'The great resignation'—or if your company is observing this as a glass-half-full situation, 'the great attraction'—was on the lips of nearly everyone who presented and attended Day 1 of Campaign360 at Raffles Hotel, Singapore.
Shufen Goh, co-founder and principal of R3, and moderator of a session on in-housing at the event, said that in 2020, the industry shed some 20% of its workforce which catapulted the gig economy. Stats also show that 53% of brands have already embedded in-house capabilities that operate independently from any external agency support. However, the model is still very much a hybrid one, as Goh observed that she hasn’t had yet a single client that has pivoted completely to in-housing. Of the 53% of brands mentioned above, 97% say that they have in-housed some form of digital capability.
Siew Ting Foo, CMO, Greater Asia, at HP, said that her company’s in-housing journey began shortly before the pandemic struck and was driven by the intent of driving digital transformation across the organisation. The company’s CFO saw transformation as an opportunity to upgrade the digital team and to use that to drive the value of marketing.
At HP, the internal team was tasked to perform tasks such as media buying, search, and some aspects of performance marketing. However, Foo stressed that brand strategy and creative are still services that are very much reliant on agency input, as diversity of thought is critical in these areas.
Similarly, Alvin Neo, chief customer and marketing officer at FairPrice Group and NTUC Link, said that the in-housing process in his team began a few months before the pandemic and is focused on performance marketing. The company still leverages Havas as its media AOR but nearly 100% of its performance marketing capabilities have been developed in-house in a multi-year step-by-step process. Design—which includes collaterals and storefronts—is also done almost entirely in-house. Meanwhile, content and social, where the brand partners with Goodstuph, is split between internal and agency teams.
So how does Neo decide which capabilities to focus on in-house and which ones to commission externally? First, he thinks about whether a service is part of the brand’s core competency. For instance, digital ecommerce was naturally identified as a core competency during Covid and much of the business success rests on the team’s agility in this area. Because of the speed required to build this capability, Neo decided to expand his in-house team because “responsiveness and speed is not easy to come by” from agency partners.
“[Agencies] will take two days for a turnaround whereas in-house teams work side-by-side with the businesses,” said Neo. “[In-house teams] can turn it around within hours or overnight. [We started in-housing] with the purpose of efficiency, but we also benefited from the effectiveness of both quality and responsiveness.”
Part of the reason that marketers tend to think about in-housing is cost efficiency. But with salary inflations sweeping across the workforce, does in-housing make as much business sense as it did before?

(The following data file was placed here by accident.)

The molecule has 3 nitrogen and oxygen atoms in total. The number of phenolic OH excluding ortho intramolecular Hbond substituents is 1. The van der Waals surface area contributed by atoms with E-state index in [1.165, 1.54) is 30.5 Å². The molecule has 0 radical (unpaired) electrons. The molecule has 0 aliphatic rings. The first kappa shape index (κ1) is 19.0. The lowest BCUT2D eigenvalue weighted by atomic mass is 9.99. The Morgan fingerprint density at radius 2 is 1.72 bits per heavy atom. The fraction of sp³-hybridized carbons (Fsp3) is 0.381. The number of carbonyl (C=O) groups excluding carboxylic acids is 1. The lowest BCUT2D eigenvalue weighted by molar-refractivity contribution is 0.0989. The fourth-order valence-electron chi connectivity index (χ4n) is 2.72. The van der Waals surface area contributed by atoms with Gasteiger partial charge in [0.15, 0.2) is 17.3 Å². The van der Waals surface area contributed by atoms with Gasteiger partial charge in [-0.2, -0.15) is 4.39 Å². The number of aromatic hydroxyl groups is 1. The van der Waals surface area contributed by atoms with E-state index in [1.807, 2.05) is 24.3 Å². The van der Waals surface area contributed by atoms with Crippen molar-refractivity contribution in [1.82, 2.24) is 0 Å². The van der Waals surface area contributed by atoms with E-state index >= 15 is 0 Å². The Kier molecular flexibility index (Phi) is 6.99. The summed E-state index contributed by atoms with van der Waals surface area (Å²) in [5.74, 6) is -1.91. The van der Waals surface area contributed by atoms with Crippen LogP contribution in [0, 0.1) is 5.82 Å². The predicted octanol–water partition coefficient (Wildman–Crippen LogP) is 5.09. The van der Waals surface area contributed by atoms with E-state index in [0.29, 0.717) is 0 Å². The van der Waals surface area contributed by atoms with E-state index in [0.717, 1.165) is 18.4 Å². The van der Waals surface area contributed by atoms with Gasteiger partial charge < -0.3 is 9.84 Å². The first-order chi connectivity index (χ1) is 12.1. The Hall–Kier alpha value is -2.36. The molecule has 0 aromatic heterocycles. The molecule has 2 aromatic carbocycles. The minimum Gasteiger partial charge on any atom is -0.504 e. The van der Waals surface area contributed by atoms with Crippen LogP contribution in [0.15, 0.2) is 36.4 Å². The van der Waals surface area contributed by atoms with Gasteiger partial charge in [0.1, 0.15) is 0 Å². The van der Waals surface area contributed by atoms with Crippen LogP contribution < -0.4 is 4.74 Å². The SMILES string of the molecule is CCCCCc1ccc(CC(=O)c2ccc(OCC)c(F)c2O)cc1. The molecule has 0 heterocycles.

Richard Brosgill, APAC managing director at Assembly, said that building a framework based on cost is the wrong starting principle. Marketers might be able to appease their procurement department today, but this could lead to expectations of cost-saving tomorrow. On top of that, in the initial stages of building out an internal team, marketers tend to spend more to train their team and are more likely to channel funds to external agencies to aid with these tasks.
But Brosgill understands the appeal of in-housing especially because of increased expectations from consumers for brands’ to have sophisticated digital experiences. With that, there also comes increased expectations for brands to own their own data.
“A sense of control around their data is a critical foundation to build your own in-housing journey and this also allows you to tap into managing all the conversations around transparency and controlling the media supply chain,” he said.
On the talent front, Neo brought up a challenge with in-housing: “For the first two years, the specialists you bring in are happy. But what I realise is that comes a point where [the learning] curve dips, and the new ideas don't come as easily, they get a bit stale, and they might get a bit complacent. It’s not a criticism, it's a reality.”
Especially for talent who are specialists, Neo said that some degree of churn is to be expected as a brand like FairPrice is not in the main business of media-buying. Ultimately, in-house media specialists are enablers in a business that primarily functions to sell groceries.
One thing that Neo does to combat this problem is to appoint a ‘master conductor’ in each team to ‘orchestrate’ the combination of resources, talent input, and ROI. These ‘conductors’ are the key people in Neo’s team while the specialists within the various team will “inevitably come and go”.
Foo, meanwhile, said that culture is vital to retaining in-house talent especially around integrating different specialist functions and galvanising towards a common cause.
She added: “I don't have a magic wand. I’m open to learning about other models that could help us improve.”
Follow Campaign's ongoing coverage of sessions in our live blog as well as exclusive research on Asia's talent crunch in partnership with Forrester and WFA.